Today I thought I’d pop up a quick tutorial on how to make this eye-catching planets learning board for your toddlers and children.
As we’re home educating Lily, or will be officially come the start of the next school year, I’m always on the look out for fun and exciting ways for us to learn through play and so when Bostik asked us to come up with a space-themed craft tutorial this month as part of our ongoing role on the #BostikBlogger team, I had brainwave as this quickly popped into my mind.
The idea is that the planets are attached to the board by small velcro sticky tabs and so you can take them off and help your children to learn the names, sizes, properties and order of the planets in our solar system.
Lily is obsessed with ALL things moon-related and she knows that the moon orbits the earth together with a very basic idea of moon phases. She also knows that the earth is always spinning on its axis and that the sun is the biggest star in the sky. However, beyond that, she is yet to learn the names of the planets and their order so this is a great way to introduce her to simple space concepts at such a young age.
If you’d like to make your own planets learning board, please follow the instructions below and if you have any queries feel free to get in touch.
You will need…
— A board. We used a plain white foam board from Hobbycraft that I’d previously used as a backdrop so it was covered in a sticky pattern. I simply glued A4 sheets of paper over this to get it back to a blank canvas. You could use a corkboard, a large sheet of cardboard or anything else that seems suitable that you might have hanging around.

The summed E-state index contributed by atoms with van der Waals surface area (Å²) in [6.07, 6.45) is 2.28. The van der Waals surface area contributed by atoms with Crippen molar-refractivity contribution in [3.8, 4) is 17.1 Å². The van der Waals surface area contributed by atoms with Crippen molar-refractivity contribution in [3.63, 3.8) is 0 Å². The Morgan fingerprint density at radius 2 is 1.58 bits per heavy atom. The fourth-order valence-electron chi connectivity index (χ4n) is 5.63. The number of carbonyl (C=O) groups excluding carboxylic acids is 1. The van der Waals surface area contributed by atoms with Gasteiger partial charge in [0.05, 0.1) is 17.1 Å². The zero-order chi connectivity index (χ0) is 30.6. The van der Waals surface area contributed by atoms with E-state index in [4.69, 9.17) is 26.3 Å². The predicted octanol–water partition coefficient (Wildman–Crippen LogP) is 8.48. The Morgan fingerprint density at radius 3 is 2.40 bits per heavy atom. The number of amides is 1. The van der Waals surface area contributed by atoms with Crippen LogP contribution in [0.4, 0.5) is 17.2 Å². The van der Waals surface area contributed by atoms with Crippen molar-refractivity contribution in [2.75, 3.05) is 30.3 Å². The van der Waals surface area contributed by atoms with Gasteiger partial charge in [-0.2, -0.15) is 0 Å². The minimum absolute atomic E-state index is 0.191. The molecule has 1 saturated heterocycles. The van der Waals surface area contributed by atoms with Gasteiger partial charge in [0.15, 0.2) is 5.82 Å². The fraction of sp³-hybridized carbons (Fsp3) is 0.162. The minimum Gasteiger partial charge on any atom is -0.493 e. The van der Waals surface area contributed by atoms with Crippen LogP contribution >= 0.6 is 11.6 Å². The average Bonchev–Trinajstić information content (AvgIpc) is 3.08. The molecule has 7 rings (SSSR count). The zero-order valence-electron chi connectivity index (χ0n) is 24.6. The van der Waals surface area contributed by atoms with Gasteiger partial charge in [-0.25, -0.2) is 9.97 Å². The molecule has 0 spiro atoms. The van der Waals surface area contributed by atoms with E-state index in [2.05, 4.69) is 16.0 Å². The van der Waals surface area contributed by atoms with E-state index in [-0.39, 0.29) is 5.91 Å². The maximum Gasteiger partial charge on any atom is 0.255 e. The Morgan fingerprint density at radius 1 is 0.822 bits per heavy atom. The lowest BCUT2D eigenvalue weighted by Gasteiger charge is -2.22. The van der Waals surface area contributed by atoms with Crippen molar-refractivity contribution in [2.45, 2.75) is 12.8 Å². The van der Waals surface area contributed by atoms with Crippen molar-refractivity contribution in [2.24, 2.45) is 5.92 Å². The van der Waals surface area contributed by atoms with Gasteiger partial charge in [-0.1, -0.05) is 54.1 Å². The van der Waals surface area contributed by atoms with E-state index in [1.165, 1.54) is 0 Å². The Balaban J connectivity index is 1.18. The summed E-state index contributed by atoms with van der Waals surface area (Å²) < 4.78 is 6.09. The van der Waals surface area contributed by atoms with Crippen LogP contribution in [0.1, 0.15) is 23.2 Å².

— Planet shapes. If you haven’t got a printer, your local library should be able to do this for you for a small charge. Alternatively, you or your children could draw your own if you’re feeling particularly creative!
— Scissors (and if you’re using the cardboard/foam backing method rather than the laminator method, you’ll also need a pencil and some glue). If you’re colouring in your own planets you might like to use paints, crayons or colouring pencils as well.
— Hook and loop velcro stickers.
— Laminator and A4 plastic sheets. Again, your library may be able to help with this. If you don’t have a laminator, you can use another piece of foam board or some cardboard as a backing to your planets to keep them sturdy and in good condition.
— Paints, tin foil and sequins for decoration.
(1) Have a look for some planet shapes that you can print off. I used Twinkl to source our planets and I like how the name of each planet is also shown to help with recognition. To get your kids even more involved, you might like to print the planets in black and white so your little ones can colour them in.
(2) When you’ve printed the planet shapes, cut them out using a pair of scissors and then pop them through the laminating machine before cutting around them again or if you haven’t got a laminator, draw around the planets on another piece of foam board or some cardboard, cut out the outlines and use glue to stick each planet on to its corresponding backing shape.
(3) Decorate your foam board to look like the solar system. You could paint this or simply print out a suitable starry background and stick it on. I let my three-year-old go wild with the paints and then we’ve also used tin foil to make some big shiny stars and glued some sequins around the edges for some added sparkle (and to loosely represent stars, asteroids and so on).
(4) Using your hook and loop velcro tabs, line the planets up in the correct order so that when you’ve finished, you’ve got a sticky pad for each planet in the right place on the board and the other side firmly attached to the back of each planet ready for placing on.
(5) That’s it! Your space and planets learning activity board is ready to be played with! I’ve hung ours up on the landing with a piece of string and Lily loves to stop and play as she comes downstairs in the mornings. Some examples of ways you can try to help with learning include asking your child to add the planets in order to an empty board, taking some away and asking them where they go, counting how many planets they are away from the sun and discussing the planet’s individual features and properties etc.
Do your little ones have a keen interest in space? Will you be trying this with your children? Let me know!